Malcolm said the state is tracking the percent of eligible populations vaccinated down to the county level and having conversations about allocations each week.

But while the state can ask pharmacy chains to ensure more of the doses are sent to areas of high demand, the state can’t require it, Malcolm said. “We can request it, we can suggest it, we don’t actually have the ability to tell them to move this many doses there,” she said. 

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Was the fact that young people are responsible for much of the spread of COVID-19 right now a factor in expanding eligibility? 

Health Commissioner Malcolm said addressing the spread of the virus by young people wasn’t in the state’s “explicit calculus,” but said it would be helpful that young people will be able to be vaccinated.

“The more we can get vaccines into the places in the community where we are seeing spread, whether that’s geographic or certain age groups, the better,” she said. Of note, she added, was that the expansion of eligibility will now allow all parents of school-age children to be vaccinated.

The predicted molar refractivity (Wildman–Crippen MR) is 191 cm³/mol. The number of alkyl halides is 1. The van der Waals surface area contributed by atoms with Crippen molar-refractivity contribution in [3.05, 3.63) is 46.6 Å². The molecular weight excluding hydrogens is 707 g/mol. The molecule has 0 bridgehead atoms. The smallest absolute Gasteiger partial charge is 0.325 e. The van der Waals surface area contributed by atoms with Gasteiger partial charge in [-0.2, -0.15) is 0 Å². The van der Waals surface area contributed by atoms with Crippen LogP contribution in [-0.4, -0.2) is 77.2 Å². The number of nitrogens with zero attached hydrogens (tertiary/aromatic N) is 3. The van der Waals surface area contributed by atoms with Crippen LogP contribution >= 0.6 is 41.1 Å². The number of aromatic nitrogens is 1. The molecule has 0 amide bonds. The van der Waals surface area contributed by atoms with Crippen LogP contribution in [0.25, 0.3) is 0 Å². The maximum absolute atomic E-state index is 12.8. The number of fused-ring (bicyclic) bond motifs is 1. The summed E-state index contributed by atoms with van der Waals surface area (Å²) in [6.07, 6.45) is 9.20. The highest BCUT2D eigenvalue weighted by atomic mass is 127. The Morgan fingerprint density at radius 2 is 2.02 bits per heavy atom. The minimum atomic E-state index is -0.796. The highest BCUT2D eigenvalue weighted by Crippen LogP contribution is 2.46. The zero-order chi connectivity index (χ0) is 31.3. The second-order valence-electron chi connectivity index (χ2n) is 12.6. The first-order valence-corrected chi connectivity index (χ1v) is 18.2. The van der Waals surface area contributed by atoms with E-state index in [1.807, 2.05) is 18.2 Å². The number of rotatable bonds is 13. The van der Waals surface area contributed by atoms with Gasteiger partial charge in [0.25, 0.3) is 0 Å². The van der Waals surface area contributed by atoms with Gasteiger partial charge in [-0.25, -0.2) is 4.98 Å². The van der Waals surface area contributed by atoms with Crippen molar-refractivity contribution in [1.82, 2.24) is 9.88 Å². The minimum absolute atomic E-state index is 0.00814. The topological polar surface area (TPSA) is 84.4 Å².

What about people who don’t want to get vaccinated? 

After getting the vaccine to everyone who wants it, the state will have to confront a second public health challenge: convincing those who have avoided getting it to do so. 

Among the so-called vaccine-hesitant are those who are ideologically opposed; those who want to wait to gauge the effects on vaccinated populations; and those who don’t think they need it or want to let others get in line ahead of them.

“There will be a much-more visible campaign about getting vaccinated now,” Walz said. “It didn’t make sense to run that campaign when we had so many people waiting in line. There wasn’t a hesitancy — at least you couldn’t see it — because vaccines were getting out.”